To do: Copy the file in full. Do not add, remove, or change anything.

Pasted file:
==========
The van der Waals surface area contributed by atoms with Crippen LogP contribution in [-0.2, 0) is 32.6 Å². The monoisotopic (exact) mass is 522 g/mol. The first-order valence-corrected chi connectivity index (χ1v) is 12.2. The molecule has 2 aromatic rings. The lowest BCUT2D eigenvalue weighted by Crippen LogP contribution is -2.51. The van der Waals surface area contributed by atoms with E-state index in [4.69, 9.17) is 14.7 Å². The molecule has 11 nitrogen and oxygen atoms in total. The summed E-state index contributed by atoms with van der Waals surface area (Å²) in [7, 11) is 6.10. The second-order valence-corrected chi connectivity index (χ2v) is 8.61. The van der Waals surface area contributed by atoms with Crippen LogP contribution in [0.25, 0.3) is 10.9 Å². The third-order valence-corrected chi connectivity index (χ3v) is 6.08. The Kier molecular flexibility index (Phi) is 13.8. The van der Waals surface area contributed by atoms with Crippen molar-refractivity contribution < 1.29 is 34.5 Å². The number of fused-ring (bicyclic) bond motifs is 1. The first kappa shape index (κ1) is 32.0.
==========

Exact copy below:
The van der Waals surface area contributed by atoms with Crippen LogP contribution in [-0.2, 0) is 32.6 Å². The monoisotopic (exact) mass is 522 g/mol. The first-order valence-corrected chi connectivity index (χ1v) is 12.2. The molecule has 2 aromatic rings. The lowest BCUT2D eigenvalue weighted by Crippen LogP contribution is -2.51. The van der Waals surface area contributed by atoms with E-state index in [4.69, 9.17) is 14.7 Å². The molecule has 11 nitrogen and oxygen atoms in total. The summed E-state index contributed by atoms with van der Waals surface area (Å²) in [7, 11) is 6.10. The second-order valence-corrected chi connectivity index (χ2v) is 8.61. The van der Waals surface area contributed by atoms with Crippen LogP contribution in [0.25, 0.3) is 10.9 Å². The third-order valence-corrected chi connectivity index (χ3v) is 6.08. The Kier molecular flexibility index (Phi) is 13.8. The van der Waals surface area contributed by atoms with Crippen molar-refractivity contribution < 1.29 is 34.5 Å². The number of fused-ring (bicyclic) bond motifs is 1. The first kappa shape index (κ1) is 32.0.